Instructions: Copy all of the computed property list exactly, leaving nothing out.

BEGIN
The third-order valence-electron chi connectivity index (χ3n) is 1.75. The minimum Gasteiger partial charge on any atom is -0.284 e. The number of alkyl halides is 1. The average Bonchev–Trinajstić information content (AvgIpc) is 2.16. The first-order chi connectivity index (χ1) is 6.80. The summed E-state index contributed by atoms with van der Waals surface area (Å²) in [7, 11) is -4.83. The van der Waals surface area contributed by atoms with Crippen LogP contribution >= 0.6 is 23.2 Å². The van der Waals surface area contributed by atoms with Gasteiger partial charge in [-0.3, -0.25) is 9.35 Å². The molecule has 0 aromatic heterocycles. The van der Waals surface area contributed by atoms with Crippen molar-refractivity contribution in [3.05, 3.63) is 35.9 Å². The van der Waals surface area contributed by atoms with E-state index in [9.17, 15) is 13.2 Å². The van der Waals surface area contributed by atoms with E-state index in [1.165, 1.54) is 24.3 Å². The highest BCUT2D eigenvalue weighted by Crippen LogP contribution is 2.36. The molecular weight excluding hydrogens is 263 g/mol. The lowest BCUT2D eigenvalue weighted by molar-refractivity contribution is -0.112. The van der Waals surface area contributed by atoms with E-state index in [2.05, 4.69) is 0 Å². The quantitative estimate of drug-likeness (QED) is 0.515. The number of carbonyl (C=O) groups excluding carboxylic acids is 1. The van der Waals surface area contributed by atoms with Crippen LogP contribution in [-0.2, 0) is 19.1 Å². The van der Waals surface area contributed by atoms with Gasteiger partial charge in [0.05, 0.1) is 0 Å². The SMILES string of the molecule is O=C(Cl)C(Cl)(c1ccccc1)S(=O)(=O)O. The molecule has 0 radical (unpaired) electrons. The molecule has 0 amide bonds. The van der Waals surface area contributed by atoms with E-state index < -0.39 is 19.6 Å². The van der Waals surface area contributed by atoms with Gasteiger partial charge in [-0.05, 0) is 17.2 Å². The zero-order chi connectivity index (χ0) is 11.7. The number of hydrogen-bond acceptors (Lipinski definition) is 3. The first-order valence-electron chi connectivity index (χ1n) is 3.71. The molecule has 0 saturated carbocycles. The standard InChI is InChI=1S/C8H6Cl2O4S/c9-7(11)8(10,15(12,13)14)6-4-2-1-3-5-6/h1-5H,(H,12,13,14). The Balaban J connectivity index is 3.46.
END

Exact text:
The third-order valence-electron chi connectivity index (χ3n) is 1.75. The minimum Gasteiger partial charge on any atom is -0.284 e. The number of alkyl halides is 1. The average Bonchev–Trinajstić information content (AvgIpc) is 2.16. The first-order chi connectivity index (χ1) is 6.80. The summed E-state index contributed by atoms with van der Waals surface area (Å²) in [7, 11) is -4.83. The van der Waals surface area contributed by atoms with Crippen LogP contribution >= 0.6 is 23.2 Å². The van der Waals surface area contributed by atoms with Gasteiger partial charge in [-0.3, -0.25) is 9.35 Å². The molecule has 0 aromatic heterocycles. The van der Waals surface area contributed by atoms with Crippen molar-refractivity contribution in [3.05, 3.63) is 35.9 Å². The van der Waals surface area contributed by atoms with E-state index in [9.17, 15) is 13.2 Å². The van der Waals surface area contributed by atoms with E-state index in [1.165, 1.54) is 24.3 Å². The highest BCUT2D eigenvalue weighted by Crippen LogP contribution is 2.36. The molecular weight excluding hydrogens is 263 g/mol. The lowest BCUT2D eigenvalue weighted by molar-refractivity contribution is -0.112. The van der Waals surface area contributed by atoms with E-state index in [2.05, 4.69) is 0 Å². The quantitative estimate of drug-likeness (QED) is 0.515. The number of carbonyl (C=O) groups excluding carboxylic acids is 1. The van der Waals surface area contributed by atoms with Crippen LogP contribution in [-0.2, 0) is 19.1 Å². The van der Waals surface area contributed by atoms with Gasteiger partial charge in [0.05, 0.1) is 0 Å². The SMILES string of the molecule is O=C(Cl)C(Cl)(c1ccccc1)S(=O)(=O)O. The molecule has 0 radical (unpaired) electrons. The molecule has 0 amide bonds. The van der Waals surface area contributed by atoms with E-state index < -0.39 is 19.6 Å². The van der Waals surface area contributed by atoms with Gasteiger partial charge in [-0.05, 0) is 17.2 Å². The zero-order chi connectivity index (χ0) is 11.7. The number of hydrogen-bond acceptors (Lipinski definition) is 3. The first-order valence-electron chi connectivity index (χ1n) is 3.71. The molecule has 0 saturated carbocycles. The standard InChI is InChI=1S/C8H6Cl2O4S/c9-7(11)8(10,15(12,13)14)6-4-2-1-3-5-6/h1-5H,(H,12,13,14). The Balaban J connectivity index is 3.46.